Ladies, some advice from Jane Caro: Stop trying to be so damn fabulous
Author and commentator Jane Caro told a packed room of Business Chicks in Sydney yesterday that trying to be the best of everything all the time is not only exhausting, it's distracting from the main cause - the campaign for equality.
Caro was joined by two other influential Australian women passionate about disrupting the status quo; Eva Cox and Tasneem Chopra, for a panel discussion led by Network Ten's Natarsha Belling to celebrate International Women's Day. All agreed the time for talking about equality has passed: now is the time for business leaders and men to start taking action.
"At the moment we are still asking men rather nicely, or rudely, to let us have part of what they've got instead of saying what they've got sucks and it's about time we took over," Cox declared to applause. "We never said women could do everything, we said we had the same right as men to try."
Tasneem Chopra believes changing our language and smashing stereotypes is what's needed to keep the cause moving forward, not just social media campaigns.
"Long after the hashtag is gone, the cause remains," she said. "Let's rethink the language we use. When we teach kids [stereotypical sayings such as run like a girl or act like a man] – it's no wonder the doors are still closed."
All women agreed language and the simple fact boys and girls sections in shops still exist isn't helping. Caro is also worried efforts to disassociate young boys from showing their human side can in fact feed the ongoing cycle of domestic violence.
"If we train men never to show weakness, to never show vulnerability ....then they flip straight into anger. If you're angry, you're highly likely to get violent," said Caro.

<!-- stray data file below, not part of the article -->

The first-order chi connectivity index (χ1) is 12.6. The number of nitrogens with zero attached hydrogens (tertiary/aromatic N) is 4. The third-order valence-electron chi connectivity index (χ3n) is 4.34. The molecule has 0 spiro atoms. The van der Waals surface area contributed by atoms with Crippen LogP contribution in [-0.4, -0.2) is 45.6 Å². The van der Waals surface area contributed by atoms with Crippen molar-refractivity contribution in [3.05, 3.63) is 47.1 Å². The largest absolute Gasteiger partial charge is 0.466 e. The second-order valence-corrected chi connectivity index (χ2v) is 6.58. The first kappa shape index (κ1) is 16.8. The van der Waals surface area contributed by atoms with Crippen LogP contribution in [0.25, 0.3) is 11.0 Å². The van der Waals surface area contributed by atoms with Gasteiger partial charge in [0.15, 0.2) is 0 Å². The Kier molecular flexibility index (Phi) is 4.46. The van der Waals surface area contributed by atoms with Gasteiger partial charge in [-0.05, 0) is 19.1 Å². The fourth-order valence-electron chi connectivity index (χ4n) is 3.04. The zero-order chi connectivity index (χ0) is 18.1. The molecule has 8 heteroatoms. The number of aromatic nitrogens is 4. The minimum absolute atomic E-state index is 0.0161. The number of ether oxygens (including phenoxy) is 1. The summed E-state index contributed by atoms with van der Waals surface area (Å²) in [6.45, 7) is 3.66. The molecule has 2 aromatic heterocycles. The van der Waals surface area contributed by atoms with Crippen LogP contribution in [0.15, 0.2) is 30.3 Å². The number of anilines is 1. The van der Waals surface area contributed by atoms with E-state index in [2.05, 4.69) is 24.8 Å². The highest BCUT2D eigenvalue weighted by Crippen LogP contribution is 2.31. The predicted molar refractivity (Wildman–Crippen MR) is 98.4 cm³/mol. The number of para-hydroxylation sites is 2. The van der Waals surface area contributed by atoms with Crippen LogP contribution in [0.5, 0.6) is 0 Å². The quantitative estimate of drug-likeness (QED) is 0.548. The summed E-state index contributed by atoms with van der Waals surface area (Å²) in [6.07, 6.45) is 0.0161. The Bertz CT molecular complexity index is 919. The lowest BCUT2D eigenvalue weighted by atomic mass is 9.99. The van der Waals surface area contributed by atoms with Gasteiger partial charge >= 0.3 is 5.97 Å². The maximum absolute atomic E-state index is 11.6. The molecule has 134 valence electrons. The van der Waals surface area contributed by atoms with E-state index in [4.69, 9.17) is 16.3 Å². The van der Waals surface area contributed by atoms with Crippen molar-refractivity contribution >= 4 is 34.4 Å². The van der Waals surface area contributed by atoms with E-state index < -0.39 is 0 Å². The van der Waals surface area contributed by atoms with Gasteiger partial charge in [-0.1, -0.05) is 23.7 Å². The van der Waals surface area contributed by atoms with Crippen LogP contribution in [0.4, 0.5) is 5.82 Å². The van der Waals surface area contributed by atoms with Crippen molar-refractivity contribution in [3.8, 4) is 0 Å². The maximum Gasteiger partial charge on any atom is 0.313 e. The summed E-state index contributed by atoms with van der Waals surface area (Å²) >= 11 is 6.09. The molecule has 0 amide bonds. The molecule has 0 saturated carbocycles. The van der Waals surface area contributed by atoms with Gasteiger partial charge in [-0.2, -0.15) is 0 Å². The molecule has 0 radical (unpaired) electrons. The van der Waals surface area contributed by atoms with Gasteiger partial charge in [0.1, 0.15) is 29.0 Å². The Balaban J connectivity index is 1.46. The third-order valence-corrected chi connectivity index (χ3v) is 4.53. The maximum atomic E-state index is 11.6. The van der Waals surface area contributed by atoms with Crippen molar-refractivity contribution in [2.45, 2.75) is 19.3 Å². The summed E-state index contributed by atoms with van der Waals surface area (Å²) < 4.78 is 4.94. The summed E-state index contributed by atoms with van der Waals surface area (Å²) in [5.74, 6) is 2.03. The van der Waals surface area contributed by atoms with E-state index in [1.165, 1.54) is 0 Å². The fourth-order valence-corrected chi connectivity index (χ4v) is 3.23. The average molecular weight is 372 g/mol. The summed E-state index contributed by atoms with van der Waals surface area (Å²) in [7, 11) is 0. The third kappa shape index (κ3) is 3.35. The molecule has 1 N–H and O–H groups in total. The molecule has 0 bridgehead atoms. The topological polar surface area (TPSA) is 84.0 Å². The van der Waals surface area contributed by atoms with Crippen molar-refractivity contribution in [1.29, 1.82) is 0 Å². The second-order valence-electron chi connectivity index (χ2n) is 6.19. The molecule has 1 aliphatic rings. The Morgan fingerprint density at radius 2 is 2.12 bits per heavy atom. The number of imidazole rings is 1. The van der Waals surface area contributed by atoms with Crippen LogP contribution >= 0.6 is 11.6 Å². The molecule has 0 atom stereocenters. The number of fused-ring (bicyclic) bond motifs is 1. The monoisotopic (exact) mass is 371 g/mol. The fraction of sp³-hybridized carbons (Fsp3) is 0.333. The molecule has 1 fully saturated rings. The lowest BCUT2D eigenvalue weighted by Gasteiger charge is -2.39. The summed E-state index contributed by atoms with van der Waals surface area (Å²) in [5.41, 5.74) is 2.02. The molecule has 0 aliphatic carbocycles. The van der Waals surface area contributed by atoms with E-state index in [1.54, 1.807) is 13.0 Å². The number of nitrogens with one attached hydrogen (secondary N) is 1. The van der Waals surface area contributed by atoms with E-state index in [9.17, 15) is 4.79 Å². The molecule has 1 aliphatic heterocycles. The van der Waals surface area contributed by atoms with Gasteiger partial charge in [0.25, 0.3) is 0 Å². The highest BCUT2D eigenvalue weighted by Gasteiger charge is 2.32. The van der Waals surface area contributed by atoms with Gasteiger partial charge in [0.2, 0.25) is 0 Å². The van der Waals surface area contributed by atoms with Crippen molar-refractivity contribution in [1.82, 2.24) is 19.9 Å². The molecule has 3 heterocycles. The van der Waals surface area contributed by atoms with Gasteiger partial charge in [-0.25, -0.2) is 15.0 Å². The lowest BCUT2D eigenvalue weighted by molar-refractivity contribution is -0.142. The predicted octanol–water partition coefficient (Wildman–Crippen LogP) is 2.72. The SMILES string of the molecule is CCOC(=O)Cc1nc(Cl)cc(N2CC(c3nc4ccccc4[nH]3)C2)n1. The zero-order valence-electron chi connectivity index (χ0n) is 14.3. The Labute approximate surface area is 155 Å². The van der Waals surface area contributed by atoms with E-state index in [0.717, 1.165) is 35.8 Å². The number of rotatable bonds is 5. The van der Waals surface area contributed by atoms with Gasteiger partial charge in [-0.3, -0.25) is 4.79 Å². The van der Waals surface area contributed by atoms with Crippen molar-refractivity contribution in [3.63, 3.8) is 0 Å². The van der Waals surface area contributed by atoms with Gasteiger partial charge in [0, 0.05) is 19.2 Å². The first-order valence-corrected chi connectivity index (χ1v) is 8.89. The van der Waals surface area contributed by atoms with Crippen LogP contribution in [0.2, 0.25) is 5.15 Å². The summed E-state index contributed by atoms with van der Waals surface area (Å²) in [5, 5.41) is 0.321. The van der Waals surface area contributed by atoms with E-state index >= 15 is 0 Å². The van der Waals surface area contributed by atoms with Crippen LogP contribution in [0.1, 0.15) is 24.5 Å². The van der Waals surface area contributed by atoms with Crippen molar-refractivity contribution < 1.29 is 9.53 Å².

Yet it is supportive men who can help change the world we live in. Caro believes most successful women have a strong influential male figure in their life who has told them they can achieve anything they want to, not weighed them down by comments that are purely about their looks.
She also cited societies such as Norway where parental, not maternity, leave is encouraged and childcare is a parent's – not woman's – responsibility. Changing staunch religious views where a woman's role is solely in the home will also help.
"The 'job' of feminism is to reattach men to their humanity and women to their power," Caro said. "Women have done all the changing they need to – guys, it's your turn."
Cox also wants men to step up, and stop using long working hours as an excuse to get out of helping around the home or with parenting.
"Long hours are not productive," Cox said. "They're just a male plot to avoid housework."
As for a cure to stop being so fabulous all the time? Jane Caro prescribes we should instead celebrate our successes, channel our inner lazy cows and drink a glass of wine.
Juliette Saly is a freelance journalist.
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